Phytophthora Blight (Late Blight)
Lilacs, rhododendrons, azaleas, and holly infected by Phytophthora fungi suffer dieback of shoots and develop stem cankers. Prune to remove infected branches and to increase air movement.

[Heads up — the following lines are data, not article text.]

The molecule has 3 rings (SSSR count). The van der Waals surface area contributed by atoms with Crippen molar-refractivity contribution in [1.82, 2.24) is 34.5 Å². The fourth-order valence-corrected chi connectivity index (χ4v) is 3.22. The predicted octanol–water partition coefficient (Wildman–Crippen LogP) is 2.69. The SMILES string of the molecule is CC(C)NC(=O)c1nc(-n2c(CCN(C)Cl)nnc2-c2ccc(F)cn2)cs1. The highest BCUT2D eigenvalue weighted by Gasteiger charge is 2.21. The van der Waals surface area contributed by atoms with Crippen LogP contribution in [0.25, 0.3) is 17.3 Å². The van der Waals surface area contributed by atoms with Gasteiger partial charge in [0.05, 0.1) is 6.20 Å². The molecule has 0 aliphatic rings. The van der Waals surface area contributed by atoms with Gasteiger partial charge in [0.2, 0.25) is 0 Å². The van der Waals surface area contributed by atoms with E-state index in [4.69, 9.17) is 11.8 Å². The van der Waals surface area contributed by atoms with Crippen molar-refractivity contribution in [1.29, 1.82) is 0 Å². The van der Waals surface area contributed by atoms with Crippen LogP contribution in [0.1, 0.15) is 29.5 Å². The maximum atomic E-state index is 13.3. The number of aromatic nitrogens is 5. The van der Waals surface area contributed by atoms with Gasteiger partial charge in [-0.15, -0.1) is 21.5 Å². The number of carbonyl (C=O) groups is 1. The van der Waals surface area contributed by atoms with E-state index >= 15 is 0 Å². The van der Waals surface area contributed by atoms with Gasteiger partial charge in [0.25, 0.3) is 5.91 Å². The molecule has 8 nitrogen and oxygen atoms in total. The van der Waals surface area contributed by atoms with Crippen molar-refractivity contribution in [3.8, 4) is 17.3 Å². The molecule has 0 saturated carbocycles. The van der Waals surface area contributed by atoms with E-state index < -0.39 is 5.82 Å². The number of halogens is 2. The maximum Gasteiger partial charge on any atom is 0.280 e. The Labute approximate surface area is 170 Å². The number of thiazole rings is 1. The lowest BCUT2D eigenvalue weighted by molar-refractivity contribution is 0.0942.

On peppers, potatoes, and tomatoes, Phytophthora infection is known as late blight. The first symptom is water-soaked spots on the lower leaves. The spots enlarge and are mirrored on the undersurface of the leaf with a white downy growth. Dark-colored blotches penetrate the flesh of tubers. These spots may dry and appear as sunken lesions. During a wet season, plants will rot and die. The pathogen overwinters on infected tubers and in plant debris. Avoid problems by planting only in well-drained soil, and use resistant varieties if possible. For late blight, keep foliage dry as much as possible, and check frequently for symptoms whenever the weather is wet. Preventive sprays of compost tea or Bacillus subtilis may help prevent the disease. Immediately remove and destroy plants infected with late blight; prune off cankered shoots of shrubs. After harvest, remove and destroy all plant debris that may be infected.